Films of the Week | 10th May 2021
Many would say this is a great film, though our reaction to it is forever compromised by the director Elia Kazan’s decision to cooperate with HUAC* and to name names, finishing off several careers, and subverting On The Waterfront into an act of self-justification**. We cannot help reading the film without having this in mind. As the bleeding, martyred Marlon Brando staggers to the resolution, he enacts Kazan’s self-pitying representation of himself. Brando informs on the Mob – hooray! Elia Kazan talked too.
Argument One. This is a great film. It is no exaggeration to say that Brando redefined film acting. He was never better. Kazan was great with actors, and there are career-defining performances from Marlon Brando*** (Terry Malloy), Rod Steiger (Charlie Malloy), Karl Malden (Father Pete Barry), Lee J Cobb as Johnny Friendly, and Eve Marie Saint as Edie.
Argument Two. The film is melodrama, too comfortable in its movement towards a resolution that makes everyone feel better about how America deals with corruption. It is intense and emotional, but within controlled and controlling limits, the product of a neat deliberative mind. Marlon Brando produced a performance that seduced him into thinking that that is how he was going to continue to act, and Lee J Cobb is more convincing. Compared with the expressive visual extravagance of Orson Welles, or the clarity of Hitchcock’s manipulation of what is on the screen, the direction is conservative.
Elia Kazan co-founded the Actors Studio through which Method acting was developed, so through his collaborations with Brando in particular he helped to reshape film acting, and all films since. I will watch On The Waterfront again, and I will be drawn in because it is emotionally gripping, but, fine though it is, it is not a personal favourite. I hope that many of you disagree.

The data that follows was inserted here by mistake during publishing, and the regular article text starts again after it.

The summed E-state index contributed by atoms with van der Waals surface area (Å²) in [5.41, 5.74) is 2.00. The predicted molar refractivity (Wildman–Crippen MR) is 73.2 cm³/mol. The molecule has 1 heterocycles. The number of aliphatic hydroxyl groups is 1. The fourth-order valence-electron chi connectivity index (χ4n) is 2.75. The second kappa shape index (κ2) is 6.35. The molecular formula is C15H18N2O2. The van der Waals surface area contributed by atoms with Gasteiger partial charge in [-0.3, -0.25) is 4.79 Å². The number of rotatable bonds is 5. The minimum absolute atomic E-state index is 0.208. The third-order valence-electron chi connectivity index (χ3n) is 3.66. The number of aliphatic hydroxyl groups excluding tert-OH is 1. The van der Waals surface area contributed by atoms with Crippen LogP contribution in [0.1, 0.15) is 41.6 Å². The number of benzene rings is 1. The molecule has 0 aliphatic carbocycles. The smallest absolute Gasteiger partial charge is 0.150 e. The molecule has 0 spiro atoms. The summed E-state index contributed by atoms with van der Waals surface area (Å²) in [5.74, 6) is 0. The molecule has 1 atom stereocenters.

The score was by Leonard Bernstein. Nominated for twelve Oscars, the film won eight. He didn’t.
*The House Un-American Activities Committee, founded in 1938 and not abolished until 1975, sought to expose Fascists but more importantly Communists, and ran parallel to the activities of Senator Joe McCarthy, who built a career on pretending to do the same. McCarthy came to a sticky end. HUAC was eventually denounced by ex-President Harry Truman as “the most un-American thing in the country today.” But both did serious damage to the creative arts in the USA.
** Kazan was never quite forgiven. When he was awarded an honorary Oscar in 1999, there were demonstrations against him. Many members of the audience refused to applaud.
***As others see us…. When Joyce Grenfell met Brando she described him as “pale and tiny,” not, therefore, the 150-kilogram behemoth seen lumbering into the China Village Restaurant in Faversham to load up with his weekend nosh.
POV (Point of View) shots, noisy close-ups, reflections, travelling shots, shots from inside wardrobes and diving suits and cars, hand-held cameras, cameras within cars, cuts between past and present, cuts jumping scene to scene while the same conversation goes on, leaping from a swimming pool on to Anne Bancroft, all the gimmickry and cleverness of Hollywood Gets the French New Wave!